Legendary front men or women like David Lee Roth (arguably the best front man ever), Mick Jagger, David Coverdale, Anne Wilson, Paul Stanley or Steven Tyler can give you great insight into what it takes to get your band to the next level. Doing your research into the greats and implementing what you learn can help make your band “larger than life” and allow you to capture the attention of the crowd you are playing too. Not all front men are electrifying or great looking but are still incredibly successful, just look at Ozzy Osbourne. Some front men/women are quirky or odd like Mick Jagger but there are two things they all have in common, they all have a very distinct style and presence and they all live for being on that stage. They revel in it. There is no doubt in their mind that they are where they belong. This allows them to own the stage like no one else. This is critical for successfully drawing in a crowd, creating unforgettable live shows and growing your fan base. It also means they work like dogs to keep their music out their and in front of peoples faces. Depending on the genre of music you are in, the front man or woman attributes my need to vary to certain style, but one thing always is constant, they always command the stage.

Let’s take a look at a very talented front man as an example. Gary Cherone has fronted the hit rock band Extreme and the legendary Van Halen. He is also currently fronting a band called Hurtsmile with his brother Mark. Gary has a very theatrical, animated and energetic stage presence. Gary’s style isn’t for everybody but it doesn’t have to be, as a matter of fact not one front mans is. Gary owns the stage and because of that, he has been able to front two major bands, one of the biggest rock bands of all time actually. Some people may not think Gary was a good fit for Van Halen but I completely disagree. Gary did his job and he did it well. Go back with an open mind (forget David and Sammy) and watch the live videos from the Van Halen 3 tour concert clips or any Extreme show. Trust me, he wouldn’t have gotten the most coveted front man job in the world if he wasn’t very good at what he did. Gary has captured audiences for years and has a strong fan base having sold over 10 million albums and a #1 hit single with “More Than Words” in Extreme alone. He has an incredibly compelling style and if you listen to the many different genres of songs he did with Extreme or on his solo album you can see how much a of a provocative singer and front man he is.

That charisma that Gary brings to the table is high energy, raw at times very intimate with the slower songs. You can see his theatrical background (he was in “Jesus Christ Superstar”) with his over the top stage presence, which always gives the audience something to look at. He allows them to see that he is completely into and lost in his “zone” during his performance. There is no doubt as to where Gary belongs when he is on stage. You know how much he loves his job every minute of every performance. Watch closely what he does when he isn’t singing such as during guitar solos. Notice how he doesn’t distract from or sing over the other musicians but yet he either adds to the moment or keeps the energy up while waiting for his spot to sing again. Watch how Gary interacts with the crowd and keeps them involved and how he makes them feel each performance is just for them. Watch what he says at the start of the show, in between songs and the end of the night as well. Gary gives it everything he’s got every performance and isn’t worried about the people in the crowd with their arms crossed. By the time the show is over Gary has left everything on the stage and he wins them over with a very honest and real performance. He doesn’t worry about the audience members who are negative. He let’s the people who love the show spread the word. He let’s the system work for him. Gary gives the audience what they want, a real powerful, energetic and professional show. He is a thankful performer and in return, he and the band develop a devoted international fan base and Gary is able to create opportunities very few front men have been able to do.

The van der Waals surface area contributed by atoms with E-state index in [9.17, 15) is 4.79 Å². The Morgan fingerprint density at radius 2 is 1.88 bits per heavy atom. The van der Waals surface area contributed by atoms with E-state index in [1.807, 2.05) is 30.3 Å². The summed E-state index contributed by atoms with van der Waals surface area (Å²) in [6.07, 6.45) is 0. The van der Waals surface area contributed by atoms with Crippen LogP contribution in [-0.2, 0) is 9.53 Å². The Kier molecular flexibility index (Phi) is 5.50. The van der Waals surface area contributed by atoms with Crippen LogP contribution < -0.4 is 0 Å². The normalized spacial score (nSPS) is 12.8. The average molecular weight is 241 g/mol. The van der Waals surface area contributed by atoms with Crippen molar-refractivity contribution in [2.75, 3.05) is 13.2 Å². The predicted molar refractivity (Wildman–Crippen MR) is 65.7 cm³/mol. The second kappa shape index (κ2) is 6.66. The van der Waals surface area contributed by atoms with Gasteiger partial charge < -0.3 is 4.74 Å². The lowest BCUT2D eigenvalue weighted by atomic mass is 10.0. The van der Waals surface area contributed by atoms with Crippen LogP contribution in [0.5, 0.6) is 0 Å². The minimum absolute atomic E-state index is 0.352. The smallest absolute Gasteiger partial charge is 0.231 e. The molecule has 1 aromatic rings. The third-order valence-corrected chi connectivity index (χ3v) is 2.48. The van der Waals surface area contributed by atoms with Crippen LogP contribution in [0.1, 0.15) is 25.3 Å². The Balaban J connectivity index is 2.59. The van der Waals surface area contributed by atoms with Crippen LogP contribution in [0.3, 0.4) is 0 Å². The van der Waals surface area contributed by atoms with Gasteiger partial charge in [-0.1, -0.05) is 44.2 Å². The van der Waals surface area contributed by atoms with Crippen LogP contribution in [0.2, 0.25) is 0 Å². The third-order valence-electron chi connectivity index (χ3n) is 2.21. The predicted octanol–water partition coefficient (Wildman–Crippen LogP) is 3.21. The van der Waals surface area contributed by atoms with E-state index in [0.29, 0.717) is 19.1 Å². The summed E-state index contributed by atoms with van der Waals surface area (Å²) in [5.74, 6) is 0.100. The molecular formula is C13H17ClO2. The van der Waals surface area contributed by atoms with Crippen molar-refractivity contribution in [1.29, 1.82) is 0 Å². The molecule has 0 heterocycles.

To many times front men or women don’t really take their jobs seriously or maybe are unfamiliar with everything it really takes to “bring it” to the show. Many are just lazy about preparing for a show. Don’t let this happen to you ever. Take a cue from Firehouse front man C. J. Snare and always be professional and prepared. Treat every show like it’s the most important show you have ever done. You have to learn how to own that stage and work the crowd. You have to “flip the switch” when you get on stage and become that “rock star.” Know what city or venue you are playing in. You should know the names of the bands playing with you that night. Engage your crowd and invite them to your party. You are the host. Bring them in and entertain them. Learn to lead them especially on a night that is tough or there are not very many people in the room and there is not an “energetic” atmosphere. You have to bring the crowd that energy and get them “into” the show.

Go back and do a study of not only your favorite front men or women, but also the ones who are very successful at being that leader. Your job is to constantly improve not only your singing skills but also your stage presence, charisma and speaking skills. Don’t let genres or eras prevent you from learning from the best. You can learn as much from a classical/pop artist like Lara Fabian as you can from a rock star like Brett Michaels.

Just remember that being a great front man or woman continues when you are off the stage as well. It is a 24 hour a day job. We will dive into that next time so stay tuned.

Good Luck!